It's central planning at it's worse, and we have plenty of examples just how poorly central planning works.
It is not the government's function to build housing, and local governments are supposed to be run by the people who live in the communities which elect them. The state has no business telling municipalities to build housing at all, much less "affordable" or "low income" housing.
It is nothing less than unadulterated socialism.
And that's the idea, isn't it? That has certainly been the trend in New Jersey since John Corzine became governor.
He helped sell the idea to the electorate that an income tax would create relief from the high property taxes people were paying in order to fund their schools. The income tax was enacted, the state started collecting those taxes, and property taxes went up. The monies collected through the income taxes went to fund programs other than education, giving the state government inordinate control over the peoples' money while saddling them with a heavier burden many can barely afford to pay. How many more social programs were created with those extra tax funds? Will any of those taxes go to build that affordable housing? Maybe. But you know if the state does provide such funding there will be strings attached to them that will end up costing any community foolish enough to apply for them into doing things the townspeople will have to pay for against their will. It's a slippery slope.
It may sound like making sure towns build affordable housing is a good idea. But who has better idea what's needed and where than the individual towns and cities?
We have a problem here in New Hampshire with the lack of affordable housing for the average wage earner. During the last housing boom most of the housing built was for upper-middle and upper income buyers. Not much was built for moderate or lower income families. There wasn't as much money to be made from building that kind of housing during the boom, so not all that much was built. I have no doubt the same was true in the other states.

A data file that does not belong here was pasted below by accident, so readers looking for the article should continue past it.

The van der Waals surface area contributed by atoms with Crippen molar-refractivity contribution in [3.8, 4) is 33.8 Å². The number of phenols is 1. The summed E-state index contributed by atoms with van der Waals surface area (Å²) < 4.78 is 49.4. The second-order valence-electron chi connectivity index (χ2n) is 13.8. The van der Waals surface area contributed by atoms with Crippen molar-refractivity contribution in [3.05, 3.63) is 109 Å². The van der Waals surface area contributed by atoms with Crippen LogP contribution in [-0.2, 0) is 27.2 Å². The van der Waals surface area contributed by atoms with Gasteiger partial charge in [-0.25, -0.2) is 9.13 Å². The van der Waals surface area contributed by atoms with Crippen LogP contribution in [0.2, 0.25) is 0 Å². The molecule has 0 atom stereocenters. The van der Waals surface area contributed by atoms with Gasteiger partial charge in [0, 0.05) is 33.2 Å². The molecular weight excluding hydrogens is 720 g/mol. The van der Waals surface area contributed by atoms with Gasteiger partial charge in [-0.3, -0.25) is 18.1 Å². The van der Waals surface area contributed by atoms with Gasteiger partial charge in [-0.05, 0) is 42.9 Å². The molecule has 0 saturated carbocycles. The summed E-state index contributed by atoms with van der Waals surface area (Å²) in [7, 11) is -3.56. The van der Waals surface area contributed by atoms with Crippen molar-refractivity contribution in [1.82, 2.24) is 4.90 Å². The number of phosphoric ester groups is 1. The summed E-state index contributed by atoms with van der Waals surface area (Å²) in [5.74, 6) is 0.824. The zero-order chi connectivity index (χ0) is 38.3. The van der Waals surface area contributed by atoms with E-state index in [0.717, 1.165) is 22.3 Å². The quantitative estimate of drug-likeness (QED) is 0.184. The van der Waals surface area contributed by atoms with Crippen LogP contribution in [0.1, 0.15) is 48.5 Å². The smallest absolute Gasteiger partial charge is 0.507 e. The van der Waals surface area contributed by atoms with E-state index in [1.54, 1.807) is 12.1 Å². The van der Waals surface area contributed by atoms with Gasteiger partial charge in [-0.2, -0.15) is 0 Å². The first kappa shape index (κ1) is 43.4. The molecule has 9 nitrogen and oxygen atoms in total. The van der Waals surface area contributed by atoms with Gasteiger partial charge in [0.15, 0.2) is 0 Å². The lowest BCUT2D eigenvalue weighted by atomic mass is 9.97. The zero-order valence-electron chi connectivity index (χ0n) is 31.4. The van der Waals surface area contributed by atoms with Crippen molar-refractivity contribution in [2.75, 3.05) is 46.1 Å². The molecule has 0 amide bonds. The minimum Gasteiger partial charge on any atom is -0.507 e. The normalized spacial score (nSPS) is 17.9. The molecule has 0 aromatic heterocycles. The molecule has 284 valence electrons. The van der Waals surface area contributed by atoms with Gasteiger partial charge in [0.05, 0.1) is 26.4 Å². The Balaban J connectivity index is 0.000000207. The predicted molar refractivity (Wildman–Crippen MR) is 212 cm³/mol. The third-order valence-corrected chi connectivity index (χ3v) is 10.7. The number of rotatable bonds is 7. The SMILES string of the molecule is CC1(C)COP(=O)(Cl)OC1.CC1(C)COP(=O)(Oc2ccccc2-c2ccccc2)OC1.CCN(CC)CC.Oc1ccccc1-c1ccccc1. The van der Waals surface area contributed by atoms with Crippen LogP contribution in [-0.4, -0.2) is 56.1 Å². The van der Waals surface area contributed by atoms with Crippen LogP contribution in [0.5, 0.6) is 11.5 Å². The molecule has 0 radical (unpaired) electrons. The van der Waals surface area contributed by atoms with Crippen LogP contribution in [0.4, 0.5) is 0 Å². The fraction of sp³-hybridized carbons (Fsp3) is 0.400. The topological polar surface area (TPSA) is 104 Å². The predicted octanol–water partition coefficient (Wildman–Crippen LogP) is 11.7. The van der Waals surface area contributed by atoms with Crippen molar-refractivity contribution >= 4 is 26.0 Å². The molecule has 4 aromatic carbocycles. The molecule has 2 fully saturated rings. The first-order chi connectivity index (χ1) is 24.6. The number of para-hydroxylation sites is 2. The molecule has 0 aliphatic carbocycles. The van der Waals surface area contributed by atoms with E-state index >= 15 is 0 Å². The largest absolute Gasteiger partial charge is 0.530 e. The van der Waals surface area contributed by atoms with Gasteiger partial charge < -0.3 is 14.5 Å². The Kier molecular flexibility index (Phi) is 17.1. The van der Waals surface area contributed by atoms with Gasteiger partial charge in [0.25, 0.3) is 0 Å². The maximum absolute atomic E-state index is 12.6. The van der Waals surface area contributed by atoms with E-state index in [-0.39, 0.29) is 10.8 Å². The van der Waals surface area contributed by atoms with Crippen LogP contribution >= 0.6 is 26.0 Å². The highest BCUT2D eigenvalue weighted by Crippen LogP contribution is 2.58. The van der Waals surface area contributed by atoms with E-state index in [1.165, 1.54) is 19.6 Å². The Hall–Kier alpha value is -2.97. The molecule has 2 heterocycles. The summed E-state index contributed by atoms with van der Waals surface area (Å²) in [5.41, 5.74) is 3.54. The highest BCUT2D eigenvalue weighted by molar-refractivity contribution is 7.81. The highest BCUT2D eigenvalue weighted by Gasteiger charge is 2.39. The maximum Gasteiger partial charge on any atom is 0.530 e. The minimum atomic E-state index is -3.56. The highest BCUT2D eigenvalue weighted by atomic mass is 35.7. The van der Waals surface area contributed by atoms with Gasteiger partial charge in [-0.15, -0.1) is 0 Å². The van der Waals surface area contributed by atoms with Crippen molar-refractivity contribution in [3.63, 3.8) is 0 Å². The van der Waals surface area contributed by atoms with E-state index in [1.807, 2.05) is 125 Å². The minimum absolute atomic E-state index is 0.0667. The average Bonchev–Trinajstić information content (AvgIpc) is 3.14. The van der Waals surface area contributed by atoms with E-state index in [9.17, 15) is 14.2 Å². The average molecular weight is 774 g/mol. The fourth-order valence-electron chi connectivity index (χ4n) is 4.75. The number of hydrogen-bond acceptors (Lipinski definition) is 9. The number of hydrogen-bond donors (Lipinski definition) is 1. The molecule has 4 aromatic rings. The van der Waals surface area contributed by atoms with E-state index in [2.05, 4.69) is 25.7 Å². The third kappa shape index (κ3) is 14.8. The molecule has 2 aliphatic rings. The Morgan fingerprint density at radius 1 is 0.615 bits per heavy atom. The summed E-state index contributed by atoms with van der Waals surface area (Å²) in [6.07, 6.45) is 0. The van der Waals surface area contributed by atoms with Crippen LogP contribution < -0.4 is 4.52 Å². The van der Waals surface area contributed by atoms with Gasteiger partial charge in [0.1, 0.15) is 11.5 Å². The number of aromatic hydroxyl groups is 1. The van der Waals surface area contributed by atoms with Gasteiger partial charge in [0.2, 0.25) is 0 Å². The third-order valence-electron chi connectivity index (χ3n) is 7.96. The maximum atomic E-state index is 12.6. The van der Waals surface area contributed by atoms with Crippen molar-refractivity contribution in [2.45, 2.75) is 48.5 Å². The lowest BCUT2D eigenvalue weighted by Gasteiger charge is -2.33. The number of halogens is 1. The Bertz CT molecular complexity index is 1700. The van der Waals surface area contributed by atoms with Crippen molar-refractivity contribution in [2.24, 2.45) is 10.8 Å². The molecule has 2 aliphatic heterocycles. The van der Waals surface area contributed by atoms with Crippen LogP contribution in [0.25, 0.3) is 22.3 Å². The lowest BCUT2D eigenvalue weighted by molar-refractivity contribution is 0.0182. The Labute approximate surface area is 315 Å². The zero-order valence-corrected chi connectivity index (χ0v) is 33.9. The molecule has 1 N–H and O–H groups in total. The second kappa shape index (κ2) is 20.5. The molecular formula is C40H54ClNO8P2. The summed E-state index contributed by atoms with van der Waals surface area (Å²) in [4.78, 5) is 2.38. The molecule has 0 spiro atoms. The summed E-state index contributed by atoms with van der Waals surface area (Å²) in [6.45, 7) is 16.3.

While demand for the big houses has waned, there's an untapped demand for low and moderate income housing. Starter homes, whether stand alone or condominium style, could open another avenue for housing. There are plenty of people I know that would love to own their own home but have been priced out of the market, even with the declining home prices. They aren't looking for big houses with a three car garage and a couple of acres of land. They want a place that has a couple of bedrooms, one or two or one-and-a-half bathrooms, a kitchen, a living room, and maybe a dining room. That's not much, but it means a lot to a family if it's theirs.
But this is something that should be done by private industry, not by the government. This should be housing built to be purchased, not rented out and/or subsidized by local or state government. The towns know where it's needed. The towns know how much may be needed. This is something that should not be decided at the state level. It is not something that should be “centrally planned” by the state. The last thing any of us need is a government mandate to do something many people at the local level already want to do. We don't need the socialist agenda to tell us to do something we're already doing on our own, and doing it cheaper and better than “The State” could ever do it.
New Jersey has made a mistake, and I believe they will end up becoming yet another victim of the Law of Unintended Consequences.